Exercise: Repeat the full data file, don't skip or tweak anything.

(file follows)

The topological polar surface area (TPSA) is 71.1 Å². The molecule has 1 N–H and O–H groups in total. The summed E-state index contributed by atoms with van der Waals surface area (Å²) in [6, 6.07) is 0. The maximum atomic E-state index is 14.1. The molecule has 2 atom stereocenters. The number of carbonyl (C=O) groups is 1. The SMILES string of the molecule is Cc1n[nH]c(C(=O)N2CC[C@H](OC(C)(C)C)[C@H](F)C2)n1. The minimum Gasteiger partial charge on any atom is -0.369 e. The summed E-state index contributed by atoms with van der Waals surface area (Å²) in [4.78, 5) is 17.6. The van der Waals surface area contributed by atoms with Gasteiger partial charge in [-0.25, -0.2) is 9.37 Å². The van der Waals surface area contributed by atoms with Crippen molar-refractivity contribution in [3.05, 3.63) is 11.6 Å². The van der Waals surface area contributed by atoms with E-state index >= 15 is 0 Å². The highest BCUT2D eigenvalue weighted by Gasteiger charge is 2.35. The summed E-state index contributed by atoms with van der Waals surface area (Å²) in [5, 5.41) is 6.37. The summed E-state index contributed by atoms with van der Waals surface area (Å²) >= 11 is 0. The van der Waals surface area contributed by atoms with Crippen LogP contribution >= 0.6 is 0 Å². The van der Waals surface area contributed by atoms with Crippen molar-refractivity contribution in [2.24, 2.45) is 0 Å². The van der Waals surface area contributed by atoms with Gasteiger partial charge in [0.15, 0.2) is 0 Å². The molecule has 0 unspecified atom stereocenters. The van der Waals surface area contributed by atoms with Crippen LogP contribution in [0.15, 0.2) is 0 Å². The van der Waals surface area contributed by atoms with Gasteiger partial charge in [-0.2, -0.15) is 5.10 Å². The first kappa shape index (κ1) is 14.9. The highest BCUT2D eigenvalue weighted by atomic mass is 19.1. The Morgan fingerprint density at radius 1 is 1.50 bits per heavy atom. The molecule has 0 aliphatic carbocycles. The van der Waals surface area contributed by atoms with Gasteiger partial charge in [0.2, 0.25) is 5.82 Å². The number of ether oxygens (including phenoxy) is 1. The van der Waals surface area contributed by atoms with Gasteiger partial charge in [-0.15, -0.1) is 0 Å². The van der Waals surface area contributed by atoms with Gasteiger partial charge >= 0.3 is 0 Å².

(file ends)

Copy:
The topological polar surface area (TPSA) is 71.1 Å². The molecule has 1 N–H and O–H groups in total. The summed E-state index contributed by atoms with van der Waals surface area (Å²) in [6, 6.07) is 0. The maximum atomic E-state index is 14.1. The molecule has 2 atom stereocenters. The number of carbonyl (C=O) groups is 1. The SMILES string of the molecule is Cc1n[nH]c(C(=O)N2CC[C@H](OC(C)(C)C)[C@H](F)C2)n1. The minimum Gasteiger partial charge on any atom is -0.369 e. The summed E-state index contributed by atoms with van der Waals surface area (Å²) in [4.78, 5) is 17.6. The van der Waals surface area contributed by atoms with Gasteiger partial charge in [-0.25, -0.2) is 9.37 Å². The van der Waals surface area contributed by atoms with Crippen molar-refractivity contribution in [3.05, 3.63) is 11.6 Å². The van der Waals surface area contributed by atoms with E-state index >= 15 is 0 Å². The highest BCUT2D eigenvalue weighted by Gasteiger charge is 2.35. The summed E-state index contributed by atoms with van der Waals surface area (Å²) in [5, 5.41) is 6.37. The summed E-state index contributed by atoms with van der Waals surface area (Å²) >= 11 is 0. The van der Waals surface area contributed by atoms with Crippen LogP contribution >= 0.6 is 0 Å². The van der Waals surface area contributed by atoms with Crippen molar-refractivity contribution in [2.24, 2.45) is 0 Å². The van der Waals surface area contributed by atoms with Gasteiger partial charge in [0.15, 0.2) is 0 Å². The molecule has 0 unspecified atom stereocenters. The van der Waals surface area contributed by atoms with Crippen LogP contribution in [0.15, 0.2) is 0 Å². The van der Waals surface area contributed by atoms with Gasteiger partial charge in [-0.2, -0.15) is 5.10 Å². The first kappa shape index (κ1) is 14.9. The highest BCUT2D eigenvalue weighted by atomic mass is 19.1. The Morgan fingerprint density at radius 1 is 1.50 bits per heavy atom. The molecule has 0 aliphatic carbocycles. The van der Waals surface area contributed by atoms with Gasteiger partial charge in [0.2, 0.25) is 5.82 Å². The number of ether oxygens (including phenoxy) is 1. The van der Waals surface area contributed by atoms with Gasteiger partial charge in [-0.15, -0.1) is 0 Å². The van der Waals surface area contributed by atoms with Gasteiger partial charge >= 0.3 is 0 Å².